When I started out creating the character sketches I was assuming they were simply going to serve the purpose of clarifying how the figures would look in the perspective they’d have in the final composition, but they ended up serving an even more important purpose in revealing the flaws in the basic structure of the larger image itself. This had already become apparent when I was drawing the Star Wars characters and continued on through drawing the characters from Star Trek.
With the Star Wars characters, the underlying flaws that were being revealed were more about how readable a given character would be from a given viewpoint and the problems became apparent almost as soon as I began to draw them. The problems the Star Trek characters revealed only became apparent after I drew them all and placed them in the larger image.
I started out being preoccupied with getting accurate likenesses of each character, which immediately felt like a higher priority for them than it had been for the Alien or Star Wars characters. The differences in the way characters are depicted in film as opposed to television (especially TV from the 60s, when color TV was still a relatively new technology) not only visually but in the balance between action and dialog, made handling the TV characters feel like a very different thing.
The poses of the Star Trek characters demanded to be far less dynamic than the Alien and Star Wars characters. So much of what goes on aboard the Enterprise in the original series happens primarily through dialog—it’s only when they beam down to a planet surface that all the Vulcan pinching and Kirk Fu goes on. The archetypal Enterprise bridge or transporter room sequences both always seemed to be very still (the transporter room especially, since they had to use a still image to create the transporter VFX.)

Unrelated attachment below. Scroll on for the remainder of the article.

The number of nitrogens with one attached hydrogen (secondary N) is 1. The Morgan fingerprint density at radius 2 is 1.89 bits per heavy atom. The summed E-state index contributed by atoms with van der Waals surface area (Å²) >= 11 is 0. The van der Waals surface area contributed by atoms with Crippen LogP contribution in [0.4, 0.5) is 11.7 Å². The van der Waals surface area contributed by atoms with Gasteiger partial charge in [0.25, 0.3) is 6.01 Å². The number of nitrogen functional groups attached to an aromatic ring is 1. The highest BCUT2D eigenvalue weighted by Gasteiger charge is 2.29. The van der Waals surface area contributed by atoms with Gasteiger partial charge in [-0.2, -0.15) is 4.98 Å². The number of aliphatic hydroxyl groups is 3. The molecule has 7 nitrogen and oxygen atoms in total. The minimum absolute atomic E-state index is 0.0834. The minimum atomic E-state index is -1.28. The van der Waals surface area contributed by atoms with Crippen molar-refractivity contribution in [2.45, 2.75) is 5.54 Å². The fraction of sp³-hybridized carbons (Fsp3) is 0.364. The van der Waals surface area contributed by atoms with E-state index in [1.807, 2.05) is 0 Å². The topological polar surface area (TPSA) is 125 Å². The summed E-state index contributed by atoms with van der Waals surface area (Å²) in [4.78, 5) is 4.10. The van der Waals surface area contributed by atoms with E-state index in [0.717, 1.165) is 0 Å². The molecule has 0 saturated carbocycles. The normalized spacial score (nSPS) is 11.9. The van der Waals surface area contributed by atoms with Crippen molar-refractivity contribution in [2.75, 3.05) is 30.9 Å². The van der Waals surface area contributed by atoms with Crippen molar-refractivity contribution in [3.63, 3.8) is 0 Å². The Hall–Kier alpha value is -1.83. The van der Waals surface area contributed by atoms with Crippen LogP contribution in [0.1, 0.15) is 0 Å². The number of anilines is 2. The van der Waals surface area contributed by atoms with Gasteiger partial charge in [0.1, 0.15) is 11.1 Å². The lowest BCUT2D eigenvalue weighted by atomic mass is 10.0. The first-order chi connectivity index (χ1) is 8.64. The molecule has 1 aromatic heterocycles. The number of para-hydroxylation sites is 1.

The other huge difference that didn’t have immediate implications, since I was still drawing sketches in B&W but was already starting to itch at the back of my mind, was the difference between cinematic lighting and 60s TV lighting. The lighting from that period of television history had to be relatively uniform, where film could use light in a complete tonal range—you could go from silhouettes to floodlights and everything in between in film and use it to create depth and volume as well as atmosphere. With TV lighting at that time, it was a challenge just to get everything to “read” on the screens that were available at the time. The lighting, costume and scenic designers on shows like Star Trek and Batman did some absolutely ingenious things to get as much out of their resources as they could.
The contrast between the TV and movie worlds wasn’t really a problem—if anything, it was going to serve to clarify what character came from which world in the final image—but I still wanted everything to harmonize as a whole, so integrating everything into a nice visual rhythm was going to take some doing.
I ended up being relatively happy with the drawings of the Star Trek characters themselves, but adding them to the final image forced me to confront the fact that the underlying structure just wasn’t working as well as it needed to. I was going to have to go back and tinker with the original layout now that drawing the characters gave me a clearer idea of where everything and everyone needed to be.